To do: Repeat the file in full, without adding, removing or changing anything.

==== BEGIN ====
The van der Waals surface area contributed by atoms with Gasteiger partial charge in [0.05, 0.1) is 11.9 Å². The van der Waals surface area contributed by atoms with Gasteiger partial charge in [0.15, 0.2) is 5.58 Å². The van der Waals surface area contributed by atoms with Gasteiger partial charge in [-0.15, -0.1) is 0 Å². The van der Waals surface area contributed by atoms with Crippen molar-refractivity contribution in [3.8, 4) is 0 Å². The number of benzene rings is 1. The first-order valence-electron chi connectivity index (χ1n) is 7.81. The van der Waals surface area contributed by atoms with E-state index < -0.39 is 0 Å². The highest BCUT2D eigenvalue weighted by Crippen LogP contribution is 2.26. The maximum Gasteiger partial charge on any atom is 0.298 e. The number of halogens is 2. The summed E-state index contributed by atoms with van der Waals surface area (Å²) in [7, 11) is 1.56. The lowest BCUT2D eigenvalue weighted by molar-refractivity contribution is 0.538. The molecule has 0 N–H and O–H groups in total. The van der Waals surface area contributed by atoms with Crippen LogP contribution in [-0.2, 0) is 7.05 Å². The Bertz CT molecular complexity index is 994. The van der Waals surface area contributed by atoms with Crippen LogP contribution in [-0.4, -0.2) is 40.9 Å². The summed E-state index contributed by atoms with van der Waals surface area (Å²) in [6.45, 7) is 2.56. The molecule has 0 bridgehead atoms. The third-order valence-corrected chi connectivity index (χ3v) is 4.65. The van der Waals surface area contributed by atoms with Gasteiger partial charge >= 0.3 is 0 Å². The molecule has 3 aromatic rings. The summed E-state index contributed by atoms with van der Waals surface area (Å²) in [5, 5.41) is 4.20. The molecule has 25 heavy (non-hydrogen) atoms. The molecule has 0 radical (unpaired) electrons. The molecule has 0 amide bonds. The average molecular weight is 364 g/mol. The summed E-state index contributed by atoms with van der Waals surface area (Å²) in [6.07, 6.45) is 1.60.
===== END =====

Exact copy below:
The van der Waals surface area contributed by atoms with Gasteiger partial charge in [0.05, 0.1) is 11.9 Å². The van der Waals surface area contributed by atoms with Gasteiger partial charge in [0.15, 0.2) is 5.58 Å². The van der Waals surface area contributed by atoms with Gasteiger partial charge in [-0.15, -0.1) is 0 Å². The van der Waals surface area contributed by atoms with Crippen molar-refractivity contribution in [3.8, 4) is 0 Å². The number of benzene rings is 1. The first-order valence-electron chi connectivity index (χ1n) is 7.81. The van der Waals surface area contributed by atoms with E-state index < -0.39 is 0 Å². The highest BCUT2D eigenvalue weighted by Crippen LogP contribution is 2.26. The maximum Gasteiger partial charge on any atom is 0.298 e. The number of halogens is 2. The summed E-state index contributed by atoms with van der Waals surface area (Å²) in [7, 11) is 1.56. The lowest BCUT2D eigenvalue weighted by molar-refractivity contribution is 0.538. The molecule has 0 N–H and O–H groups in total. The van der Waals surface area contributed by atoms with Crippen LogP contribution in [-0.2, 0) is 7.05 Å². The Bertz CT molecular complexity index is 994. The van der Waals surface area contributed by atoms with Crippen LogP contribution in [-0.4, -0.2) is 40.9 Å². The summed E-state index contributed by atoms with van der Waals surface area (Å²) in [6.45, 7) is 2.56. The molecule has 0 bridgehead atoms. The third-order valence-corrected chi connectivity index (χ3v) is 4.65. The van der Waals surface area contributed by atoms with Gasteiger partial charge >= 0.3 is 0 Å². The molecule has 3 aromatic rings. The summed E-state index contributed by atoms with van der Waals surface area (Å²) in [5, 5.41) is 4.20. The molecule has 25 heavy (non-hydrogen) atoms. The molecule has 0 radical (unpaired) electrons. The molecule has 0 amide bonds. The average molecular weight is 364 g/mol. The summed E-state index contributed by atoms with van der Waals surface area (Å²) in [6.07, 6.45) is 1.60.